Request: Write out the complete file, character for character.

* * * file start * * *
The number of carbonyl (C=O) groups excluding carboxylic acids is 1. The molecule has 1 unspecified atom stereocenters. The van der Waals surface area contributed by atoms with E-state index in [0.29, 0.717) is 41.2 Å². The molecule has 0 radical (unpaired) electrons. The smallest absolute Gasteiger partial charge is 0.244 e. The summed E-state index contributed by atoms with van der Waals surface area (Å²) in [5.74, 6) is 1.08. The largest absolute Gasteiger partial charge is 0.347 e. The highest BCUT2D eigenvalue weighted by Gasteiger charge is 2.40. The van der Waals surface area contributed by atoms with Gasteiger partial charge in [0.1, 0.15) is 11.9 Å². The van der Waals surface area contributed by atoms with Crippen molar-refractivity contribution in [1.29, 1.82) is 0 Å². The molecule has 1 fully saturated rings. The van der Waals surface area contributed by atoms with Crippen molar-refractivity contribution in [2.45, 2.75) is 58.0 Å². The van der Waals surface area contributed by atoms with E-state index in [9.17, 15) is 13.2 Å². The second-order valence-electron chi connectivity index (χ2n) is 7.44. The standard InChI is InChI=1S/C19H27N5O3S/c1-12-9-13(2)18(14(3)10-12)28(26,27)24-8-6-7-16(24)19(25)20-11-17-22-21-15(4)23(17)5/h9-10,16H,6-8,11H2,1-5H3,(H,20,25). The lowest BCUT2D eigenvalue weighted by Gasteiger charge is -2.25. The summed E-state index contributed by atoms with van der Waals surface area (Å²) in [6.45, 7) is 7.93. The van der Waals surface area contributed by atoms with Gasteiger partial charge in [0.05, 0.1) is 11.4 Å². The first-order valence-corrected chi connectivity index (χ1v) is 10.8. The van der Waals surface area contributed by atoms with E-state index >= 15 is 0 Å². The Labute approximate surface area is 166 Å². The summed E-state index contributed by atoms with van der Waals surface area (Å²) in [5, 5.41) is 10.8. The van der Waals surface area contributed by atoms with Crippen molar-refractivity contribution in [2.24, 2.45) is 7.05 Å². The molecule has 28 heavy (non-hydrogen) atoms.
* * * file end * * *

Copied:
The number of carbonyl (C=O) groups excluding carboxylic acids is 1. The molecule has 1 unspecified atom stereocenters. The van der Waals surface area contributed by atoms with E-state index in [0.29, 0.717) is 41.2 Å². The molecule has 0 radical (unpaired) electrons. The smallest absolute Gasteiger partial charge is 0.244 e. The summed E-state index contributed by atoms with van der Waals surface area (Å²) in [5.74, 6) is 1.08. The largest absolute Gasteiger partial charge is 0.347 e. The highest BCUT2D eigenvalue weighted by Gasteiger charge is 2.40. The van der Waals surface area contributed by atoms with Gasteiger partial charge in [0.1, 0.15) is 11.9 Å². The van der Waals surface area contributed by atoms with Crippen molar-refractivity contribution in [1.29, 1.82) is 0 Å². The molecule has 1 fully saturated rings. The van der Waals surface area contributed by atoms with Crippen molar-refractivity contribution in [2.45, 2.75) is 58.0 Å². The van der Waals surface area contributed by atoms with E-state index in [9.17, 15) is 13.2 Å². The second-order valence-electron chi connectivity index (χ2n) is 7.44. The standard InChI is InChI=1S/C19H27N5O3S/c1-12-9-13(2)18(14(3)10-12)28(26,27)24-8-6-7-16(24)19(25)20-11-17-22-21-15(4)23(17)5/h9-10,16H,6-8,11H2,1-5H3,(H,20,25). The lowest BCUT2D eigenvalue weighted by Gasteiger charge is -2.25. The summed E-state index contributed by atoms with van der Waals surface area (Å²) in [6.45, 7) is 7.93. The van der Waals surface area contributed by atoms with Gasteiger partial charge in [0.05, 0.1) is 11.4 Å². The first-order valence-corrected chi connectivity index (χ1v) is 10.8. The van der Waals surface area contributed by atoms with E-state index >= 15 is 0 Å². The Labute approximate surface area is 166 Å². The summed E-state index contributed by atoms with van der Waals surface area (Å²) in [5, 5.41) is 10.8. The van der Waals surface area contributed by atoms with Crippen molar-refractivity contribution in [2.24, 2.45) is 7.05 Å². The molecule has 28 heavy (non-hydrogen) atoms.